Vertebral Bone Marrow Edema (VBME) in Conservatively Treated Acute Vertebral Compression Fractures (VCFs): Evolution and Clinical Correlations

Andrea Piazzolla, Giuseppe Solarino, Claudio Lamartina, Silvana De Giorgi, Davide Bizzoca, Pedro Berjano, Nunzia Garofalo, Stefania Setti, Franca Dicuonzo, Biagio Moretti

Research output: Contribution to journalArticlepeer-review


Study Design. Prospective observational study. Objective. To assess (1) the evolution of vertebral bone marrow edema (VBME) in patients with A1 vertebral compression fractures (VCFs) conservatively treated and (2) the relationship between VBME and clinical symptoms, evaluated as Visual Analogue Scale (VAS) back pain and Oswestry Disability Index (ODI). Summary of Background Data. VBME is a marker of acute-subacute vertebral fractures. Little is known about the evolution of VBME in conservatively managed VCFs, as well as its clinical meaning. Methods. 82 thoracic or lumbar VCFs (21 post-traumatic; 61 osteoporotic VCFs), type A1 according to the AOSpine thoracolumbar spine injury classification system, in 80 patients were treated with C35 hyperextension brace for 3 months, bed rest for the first 25 days. Patients with osteoporotic fractures also received antiresorptive therapy and vitamin D supplementation. At 0 (T0), 30 (T1), 60 (T2), and 90 (T3) days, patients underwent magnetic resonance imaging evaluation and clinical evaluation, using VAS for pain and ODI. The paired t test was used to compare changes within groups at each follow-up versus baseline. The unpaired t test after ANOVA (analysis of variance) was used to compare the 2 groups at each follow-up. The association between VBME area, VAS score, and ODI score was analyzed by the Pearson correlation test. The tests were 2-tailed with a confidence level of 5%. Results. A significant VBME mean area, VAS, and ODI scores reduction was recorded at 60 and 90-days follow-ups versus baseline. A positive correlation between VBME reduction and clinical symptoms improvement (VAS and ODI scores improvement) was found in both traumatic and osteoporotic VCFs. Conclusion. In benign A1 VCFs conservatively managed, VBME slowly decreases in the first 3 months of magnetic resonance imaging follow-up. This VBME reduction is related to clinical symptoms improvement.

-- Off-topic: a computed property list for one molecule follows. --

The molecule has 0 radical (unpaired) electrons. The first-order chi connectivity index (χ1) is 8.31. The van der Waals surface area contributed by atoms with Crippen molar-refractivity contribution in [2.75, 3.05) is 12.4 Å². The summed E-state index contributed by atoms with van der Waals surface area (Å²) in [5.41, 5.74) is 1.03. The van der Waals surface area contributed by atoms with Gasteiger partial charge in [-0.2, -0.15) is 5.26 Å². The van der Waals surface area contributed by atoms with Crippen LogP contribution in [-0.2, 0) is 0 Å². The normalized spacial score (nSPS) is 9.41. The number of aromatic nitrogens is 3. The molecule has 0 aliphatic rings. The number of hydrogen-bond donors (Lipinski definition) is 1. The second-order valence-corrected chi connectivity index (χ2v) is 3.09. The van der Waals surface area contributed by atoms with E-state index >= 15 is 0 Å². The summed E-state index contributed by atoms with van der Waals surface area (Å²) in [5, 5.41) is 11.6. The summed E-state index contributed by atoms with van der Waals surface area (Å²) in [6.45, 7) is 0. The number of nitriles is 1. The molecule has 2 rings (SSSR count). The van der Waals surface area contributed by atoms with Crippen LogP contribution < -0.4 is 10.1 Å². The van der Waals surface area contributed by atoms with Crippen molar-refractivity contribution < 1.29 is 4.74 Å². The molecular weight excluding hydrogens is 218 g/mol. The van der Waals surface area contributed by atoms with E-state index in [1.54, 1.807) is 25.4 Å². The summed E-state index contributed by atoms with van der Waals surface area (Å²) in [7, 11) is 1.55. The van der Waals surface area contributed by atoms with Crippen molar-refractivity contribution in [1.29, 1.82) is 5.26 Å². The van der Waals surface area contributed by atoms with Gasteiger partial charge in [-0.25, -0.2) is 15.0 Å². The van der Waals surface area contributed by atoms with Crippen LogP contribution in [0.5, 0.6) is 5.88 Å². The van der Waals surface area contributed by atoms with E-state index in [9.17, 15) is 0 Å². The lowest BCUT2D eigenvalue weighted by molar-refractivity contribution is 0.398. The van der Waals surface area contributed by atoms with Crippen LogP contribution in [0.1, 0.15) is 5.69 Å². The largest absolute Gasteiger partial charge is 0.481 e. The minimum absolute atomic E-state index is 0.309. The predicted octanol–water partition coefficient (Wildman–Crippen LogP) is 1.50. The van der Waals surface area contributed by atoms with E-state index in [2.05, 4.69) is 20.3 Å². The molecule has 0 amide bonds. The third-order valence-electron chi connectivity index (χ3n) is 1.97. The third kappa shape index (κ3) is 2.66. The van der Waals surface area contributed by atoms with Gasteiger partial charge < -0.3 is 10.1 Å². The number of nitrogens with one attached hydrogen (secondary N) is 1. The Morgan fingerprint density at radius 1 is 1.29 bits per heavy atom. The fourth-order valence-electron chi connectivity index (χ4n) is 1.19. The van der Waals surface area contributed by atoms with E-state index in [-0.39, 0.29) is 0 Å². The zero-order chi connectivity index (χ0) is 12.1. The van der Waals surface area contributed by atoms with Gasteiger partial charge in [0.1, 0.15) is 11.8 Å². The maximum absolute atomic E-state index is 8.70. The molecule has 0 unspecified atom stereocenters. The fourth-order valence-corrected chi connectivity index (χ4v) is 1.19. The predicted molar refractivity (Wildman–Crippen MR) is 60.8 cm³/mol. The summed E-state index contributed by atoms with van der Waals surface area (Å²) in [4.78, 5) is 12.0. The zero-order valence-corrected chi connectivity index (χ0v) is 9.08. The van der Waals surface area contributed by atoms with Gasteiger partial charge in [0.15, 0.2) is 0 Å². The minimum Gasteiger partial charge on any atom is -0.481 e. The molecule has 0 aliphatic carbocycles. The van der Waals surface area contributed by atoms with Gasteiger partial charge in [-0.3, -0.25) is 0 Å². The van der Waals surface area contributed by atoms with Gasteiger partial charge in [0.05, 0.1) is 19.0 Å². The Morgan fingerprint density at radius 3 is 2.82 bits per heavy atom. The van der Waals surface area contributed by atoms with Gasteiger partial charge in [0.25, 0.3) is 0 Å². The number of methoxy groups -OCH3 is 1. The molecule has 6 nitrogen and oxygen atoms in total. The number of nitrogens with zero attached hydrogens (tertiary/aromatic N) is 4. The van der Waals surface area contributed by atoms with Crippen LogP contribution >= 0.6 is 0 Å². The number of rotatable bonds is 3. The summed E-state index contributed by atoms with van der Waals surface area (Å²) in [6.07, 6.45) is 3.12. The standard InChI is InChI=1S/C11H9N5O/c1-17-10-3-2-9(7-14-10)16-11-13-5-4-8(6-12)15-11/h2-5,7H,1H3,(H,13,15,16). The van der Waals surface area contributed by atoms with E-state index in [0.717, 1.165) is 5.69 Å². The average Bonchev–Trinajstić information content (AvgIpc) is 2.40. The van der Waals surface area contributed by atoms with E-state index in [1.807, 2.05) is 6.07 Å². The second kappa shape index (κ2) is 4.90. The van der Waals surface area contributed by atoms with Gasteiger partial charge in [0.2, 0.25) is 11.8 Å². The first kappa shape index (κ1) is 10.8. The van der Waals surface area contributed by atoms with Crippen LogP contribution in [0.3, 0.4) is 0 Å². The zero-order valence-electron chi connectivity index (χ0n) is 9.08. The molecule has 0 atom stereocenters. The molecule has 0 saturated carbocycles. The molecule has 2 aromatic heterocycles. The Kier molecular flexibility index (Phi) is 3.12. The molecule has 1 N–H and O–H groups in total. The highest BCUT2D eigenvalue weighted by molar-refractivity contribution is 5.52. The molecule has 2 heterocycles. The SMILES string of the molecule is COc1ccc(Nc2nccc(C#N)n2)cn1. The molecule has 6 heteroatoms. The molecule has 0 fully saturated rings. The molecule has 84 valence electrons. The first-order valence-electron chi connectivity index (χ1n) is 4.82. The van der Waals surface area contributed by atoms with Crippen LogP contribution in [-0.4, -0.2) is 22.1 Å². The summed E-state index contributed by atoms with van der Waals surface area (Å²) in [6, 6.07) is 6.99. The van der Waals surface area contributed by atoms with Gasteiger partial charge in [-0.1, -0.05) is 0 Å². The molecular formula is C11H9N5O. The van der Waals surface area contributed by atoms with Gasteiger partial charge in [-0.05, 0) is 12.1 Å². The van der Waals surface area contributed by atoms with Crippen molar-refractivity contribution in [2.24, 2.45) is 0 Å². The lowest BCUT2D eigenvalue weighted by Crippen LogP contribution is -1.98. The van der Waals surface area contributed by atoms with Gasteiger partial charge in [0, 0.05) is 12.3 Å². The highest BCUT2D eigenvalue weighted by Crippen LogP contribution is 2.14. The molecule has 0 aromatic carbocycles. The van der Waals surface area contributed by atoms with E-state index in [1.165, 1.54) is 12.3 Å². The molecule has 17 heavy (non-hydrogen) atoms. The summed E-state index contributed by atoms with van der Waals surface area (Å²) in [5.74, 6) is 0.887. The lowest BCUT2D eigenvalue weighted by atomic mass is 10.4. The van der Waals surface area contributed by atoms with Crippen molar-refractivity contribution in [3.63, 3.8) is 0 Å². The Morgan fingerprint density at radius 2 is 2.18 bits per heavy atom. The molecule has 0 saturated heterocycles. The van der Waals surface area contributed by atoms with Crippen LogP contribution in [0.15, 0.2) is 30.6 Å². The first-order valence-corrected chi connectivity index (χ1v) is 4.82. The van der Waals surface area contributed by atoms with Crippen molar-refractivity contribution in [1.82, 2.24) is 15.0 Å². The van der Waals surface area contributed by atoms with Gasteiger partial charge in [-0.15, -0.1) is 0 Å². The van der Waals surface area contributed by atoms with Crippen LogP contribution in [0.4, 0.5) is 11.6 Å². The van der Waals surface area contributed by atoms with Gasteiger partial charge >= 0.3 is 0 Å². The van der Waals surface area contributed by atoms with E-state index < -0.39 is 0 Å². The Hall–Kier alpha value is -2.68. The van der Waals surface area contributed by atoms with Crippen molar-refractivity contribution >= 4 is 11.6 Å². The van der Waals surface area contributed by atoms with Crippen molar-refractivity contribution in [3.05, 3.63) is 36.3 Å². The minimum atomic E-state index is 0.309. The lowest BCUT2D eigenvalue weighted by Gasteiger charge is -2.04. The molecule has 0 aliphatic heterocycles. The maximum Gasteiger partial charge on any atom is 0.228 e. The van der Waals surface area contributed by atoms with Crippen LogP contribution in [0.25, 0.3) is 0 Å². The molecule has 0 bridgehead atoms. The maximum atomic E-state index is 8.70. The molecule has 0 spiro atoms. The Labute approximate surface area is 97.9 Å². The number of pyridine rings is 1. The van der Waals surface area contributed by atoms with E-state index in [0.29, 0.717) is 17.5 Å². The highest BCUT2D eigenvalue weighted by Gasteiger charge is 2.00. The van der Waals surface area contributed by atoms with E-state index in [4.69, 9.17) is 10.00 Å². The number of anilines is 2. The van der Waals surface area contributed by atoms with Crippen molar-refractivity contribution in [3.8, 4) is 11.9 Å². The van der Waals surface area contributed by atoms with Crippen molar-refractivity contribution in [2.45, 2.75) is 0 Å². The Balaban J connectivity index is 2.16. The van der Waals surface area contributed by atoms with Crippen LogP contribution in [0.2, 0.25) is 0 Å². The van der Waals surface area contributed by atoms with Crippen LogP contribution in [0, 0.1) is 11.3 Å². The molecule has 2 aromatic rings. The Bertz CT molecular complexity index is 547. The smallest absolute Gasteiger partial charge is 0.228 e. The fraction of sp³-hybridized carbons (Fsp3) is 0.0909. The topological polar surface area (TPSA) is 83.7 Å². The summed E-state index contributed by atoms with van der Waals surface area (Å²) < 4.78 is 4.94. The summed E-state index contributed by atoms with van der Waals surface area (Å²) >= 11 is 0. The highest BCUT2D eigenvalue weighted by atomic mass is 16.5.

Original languageEnglish
Pages (from-to)E842-E848
Issue number14
Publication statusPublished - Jul 15 2015


  • magnetic resonance imaging (MRI)
  • ODI
  • osteoporosis
  • spine
  • VAS
  • vertebral bone marrow edema (VBME)
  • vertebral compression fractures (VCFs)

ASJC Scopus subject areas

  • Clinical Neurology
  • Orthopedics and Sports Medicine


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